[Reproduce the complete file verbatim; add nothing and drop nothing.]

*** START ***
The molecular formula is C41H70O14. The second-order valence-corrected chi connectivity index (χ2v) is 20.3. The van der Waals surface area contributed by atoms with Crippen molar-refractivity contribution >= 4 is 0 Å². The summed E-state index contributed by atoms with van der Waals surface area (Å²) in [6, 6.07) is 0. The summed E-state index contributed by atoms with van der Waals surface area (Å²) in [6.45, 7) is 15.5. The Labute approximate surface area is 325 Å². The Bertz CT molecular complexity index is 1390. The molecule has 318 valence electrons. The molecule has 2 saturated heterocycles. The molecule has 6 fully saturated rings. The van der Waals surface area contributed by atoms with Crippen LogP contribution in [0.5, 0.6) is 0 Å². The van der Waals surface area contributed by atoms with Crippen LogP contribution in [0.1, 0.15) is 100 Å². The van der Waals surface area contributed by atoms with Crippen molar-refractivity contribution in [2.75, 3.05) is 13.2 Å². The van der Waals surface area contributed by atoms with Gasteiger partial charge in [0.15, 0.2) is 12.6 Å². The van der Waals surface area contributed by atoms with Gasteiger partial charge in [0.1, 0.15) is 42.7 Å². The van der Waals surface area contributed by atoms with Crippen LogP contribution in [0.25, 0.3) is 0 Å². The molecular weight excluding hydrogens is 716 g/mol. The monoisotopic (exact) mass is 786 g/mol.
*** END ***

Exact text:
The molecular formula is C41H70O14. The second-order valence-corrected chi connectivity index (χ2v) is 20.3. The van der Waals surface area contributed by atoms with Crippen molar-refractivity contribution >= 4 is 0 Å². The summed E-state index contributed by atoms with van der Waals surface area (Å²) in [6, 6.07) is 0. The summed E-state index contributed by atoms with van der Waals surface area (Å²) in [6.45, 7) is 15.5. The Labute approximate surface area is 325 Å². The Bertz CT molecular complexity index is 1390. The molecule has 318 valence electrons. The molecule has 2 saturated heterocycles. The molecule has 6 fully saturated rings. The van der Waals surface area contributed by atoms with Crippen LogP contribution in [0.5, 0.6) is 0 Å². The van der Waals surface area contributed by atoms with Crippen LogP contribution in [0.1, 0.15) is 100 Å². The van der Waals surface area contributed by atoms with Crippen molar-refractivity contribution in [2.75, 3.05) is 13.2 Å². The van der Waals surface area contributed by atoms with Gasteiger partial charge in [0.15, 0.2) is 12.6 Å². The van der Waals surface area contributed by atoms with Gasteiger partial charge in [0.1, 0.15) is 42.7 Å². The van der Waals surface area contributed by atoms with Crippen LogP contribution in [0.25, 0.3) is 0 Å². The molecular weight excluding hydrogens is 716 g/mol. The monoisotopic (exact) mass is 786 g/mol.